By Lynn Drew Bartlett and John Turnbull, Urabá Accompaniers, July 2018
One senses Colombian pride immediately when the airline pilot concludes his “we are beginning our descent” announcement with “Viva Colombia!” which most passengers repeat with fervor. “We live contentedly,” one community leader told us; and “la Iglesia está contenta” is a favorite verse of an often sung hymn.
Smiles and friendliness abound; and the social graces of interaction with friends, neighbors, and foreigners make establishing contact easy. The children ask many questions about airplanes, the journey to Colombia, English words, and where we live. “Did you bring any children with you? Why not?”— they wonder.
Behind the general contentedness, signs of past troubles and continuing struggles to avoid or deal with displacement and poverty are apparent. In one home, even the sweet little green parrot has become so sad he hardly speaks now. The family is suffering from the murder of the head of household by gunshot just down the street one year ago this month.
These churches we visit are central in the lives of the Presbyterians we meet and also to the communities where they are located. Services occur on at least two nights per week and then on Sundays, when congregants actively worship for hours. Services include many familiar aspects, as well as several innovative Colombian touches. Hymns often last 15 or more minutes with people singing them from memory. Guitars, tambourines, and a churuca (a tin grater with a big handle struck by a three-pronged, long, fork-like item) back up the enthusiastic voices.
Bible readings from both testaments with discussions of the interpretation and messages are always lengthier than in our home Presbyterian churches. Lay persons often lead these parts and seek comments from members, who also read verses. “Characteristics of a Good Christian” and “What the Bible Says Makes a Good Marriage” were recent Bible study topics.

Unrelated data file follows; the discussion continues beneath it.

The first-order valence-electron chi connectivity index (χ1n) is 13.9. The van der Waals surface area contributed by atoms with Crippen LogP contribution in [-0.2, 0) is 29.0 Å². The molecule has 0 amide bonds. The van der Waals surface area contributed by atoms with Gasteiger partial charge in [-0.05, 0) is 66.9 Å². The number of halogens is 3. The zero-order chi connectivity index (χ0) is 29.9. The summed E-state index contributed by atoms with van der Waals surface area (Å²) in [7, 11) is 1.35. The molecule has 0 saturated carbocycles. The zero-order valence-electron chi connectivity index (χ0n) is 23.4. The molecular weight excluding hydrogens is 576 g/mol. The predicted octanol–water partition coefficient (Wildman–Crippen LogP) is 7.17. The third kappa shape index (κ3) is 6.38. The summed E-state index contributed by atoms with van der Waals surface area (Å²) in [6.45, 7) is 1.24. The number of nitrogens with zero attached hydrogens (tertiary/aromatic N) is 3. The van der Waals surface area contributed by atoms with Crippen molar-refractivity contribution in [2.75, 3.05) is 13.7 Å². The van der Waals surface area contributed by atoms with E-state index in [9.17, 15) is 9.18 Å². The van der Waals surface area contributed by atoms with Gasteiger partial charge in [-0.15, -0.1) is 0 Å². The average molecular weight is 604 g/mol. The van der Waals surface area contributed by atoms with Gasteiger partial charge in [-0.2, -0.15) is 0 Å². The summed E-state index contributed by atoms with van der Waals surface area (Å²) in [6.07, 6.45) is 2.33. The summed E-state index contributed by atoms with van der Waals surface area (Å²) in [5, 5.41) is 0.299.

The healing portion of the service can be intense with the pastor spending 20 minutes or more with a person who has requested healing. Family members and friends gather around the person while the pastor administers prayers and petitions. The oil, which is mainly symbolic in other such services and situations, has a stronger role in this process toward healing. Afterward, visits to homes include a healing message with the imposition of oil and long prayers. A most heart wrenching visit was to a family where the father is suffering from cancer and no longer receiving medicine. The family welcomed the pastor’s presence and concern. The children were pleased to practice some English with us, and everyone wants to be in a photo.
During regular services, the pastor often tells members the upcoming weekly schedule for visiting church members, so they can plan to go. One such home visit involved telephoning for the motorcycle taxi (moto taxi) and then riding motorbikes for several miles into the countryside. We dismounted for a walk down a dirt road and across cultivated fields. We met an elderly man who had recently lost his wife. Our small group chatted with him to learn how the church could be of assistance. We helped cut some rice in his fields, and several men plan to return to assist this farmer with installation of a bathroom.
Acts of kindness by strangers in the communities are frequent and endearing. A couple seeing us standing to watch the soccer team practice in an after school program brought chairs for us to use. Two boys returned sunglasses that we had not even noticed had dropped. On the porches where everyone gathers, the guests get to swing in the hammocks.
Most pastors’ homes are open to receiving visitors at any time. Some persons stop by just to visit and chat, while others come seeking advice, assistance, or food. After services, people often gather for a tinto (cup of coffee) at the pastor’s home. Special ecumenical relations have developed in one village where we met members of an American evangelical church who actively participate in the Presbyterian worship services and activities. Our hearts are warm. We are learning very much from our Colombian brothers and sisters.